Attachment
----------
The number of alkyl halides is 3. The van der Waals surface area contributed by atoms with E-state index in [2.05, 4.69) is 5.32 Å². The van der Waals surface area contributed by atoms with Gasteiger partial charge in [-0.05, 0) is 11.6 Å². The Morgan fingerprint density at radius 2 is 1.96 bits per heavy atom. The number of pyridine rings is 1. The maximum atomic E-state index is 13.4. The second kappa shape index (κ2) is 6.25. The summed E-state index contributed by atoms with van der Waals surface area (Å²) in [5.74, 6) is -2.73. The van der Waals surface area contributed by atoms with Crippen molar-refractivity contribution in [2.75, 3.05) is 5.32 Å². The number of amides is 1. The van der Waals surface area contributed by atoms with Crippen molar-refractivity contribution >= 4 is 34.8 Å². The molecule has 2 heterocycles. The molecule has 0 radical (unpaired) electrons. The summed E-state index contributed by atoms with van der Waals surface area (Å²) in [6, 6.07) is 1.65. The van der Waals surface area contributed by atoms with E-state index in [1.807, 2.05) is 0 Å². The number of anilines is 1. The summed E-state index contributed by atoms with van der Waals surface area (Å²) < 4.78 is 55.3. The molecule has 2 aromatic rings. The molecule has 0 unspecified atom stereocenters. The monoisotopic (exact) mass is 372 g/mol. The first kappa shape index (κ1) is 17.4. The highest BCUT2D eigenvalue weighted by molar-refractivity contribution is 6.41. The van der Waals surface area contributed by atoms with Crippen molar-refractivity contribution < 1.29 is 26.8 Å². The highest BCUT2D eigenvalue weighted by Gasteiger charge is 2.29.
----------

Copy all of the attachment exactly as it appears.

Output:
The number of alkyl halides is 3. The van der Waals surface area contributed by atoms with E-state index in [2.05, 4.69) is 5.32 Å². The van der Waals surface area contributed by atoms with Gasteiger partial charge in [-0.05, 0) is 11.6 Å². The Morgan fingerprint density at radius 2 is 1.96 bits per heavy atom. The number of pyridine rings is 1. The maximum atomic E-state index is 13.4. The second kappa shape index (κ2) is 6.25. The summed E-state index contributed by atoms with van der Waals surface area (Å²) in [5.74, 6) is -2.73. The van der Waals surface area contributed by atoms with Crippen molar-refractivity contribution in [2.75, 3.05) is 5.32 Å². The number of amides is 1. The van der Waals surface area contributed by atoms with Crippen molar-refractivity contribution >= 4 is 34.8 Å². The molecule has 2 heterocycles. The molecule has 0 radical (unpaired) electrons. The summed E-state index contributed by atoms with van der Waals surface area (Å²) in [6, 6.07) is 1.65. The van der Waals surface area contributed by atoms with E-state index in [1.807, 2.05) is 0 Å². The number of anilines is 1. The summed E-state index contributed by atoms with van der Waals surface area (Å²) < 4.78 is 55.3. The molecule has 2 aromatic rings. The molecule has 0 unspecified atom stereocenters. The monoisotopic (exact) mass is 372 g/mol. The first kappa shape index (κ1) is 17.4. The highest BCUT2D eigenvalue weighted by molar-refractivity contribution is 6.41. The van der Waals surface area contributed by atoms with Crippen molar-refractivity contribution < 1.29 is 26.8 Å². The highest BCUT2D eigenvalue weighted by Gasteiger charge is 2.29.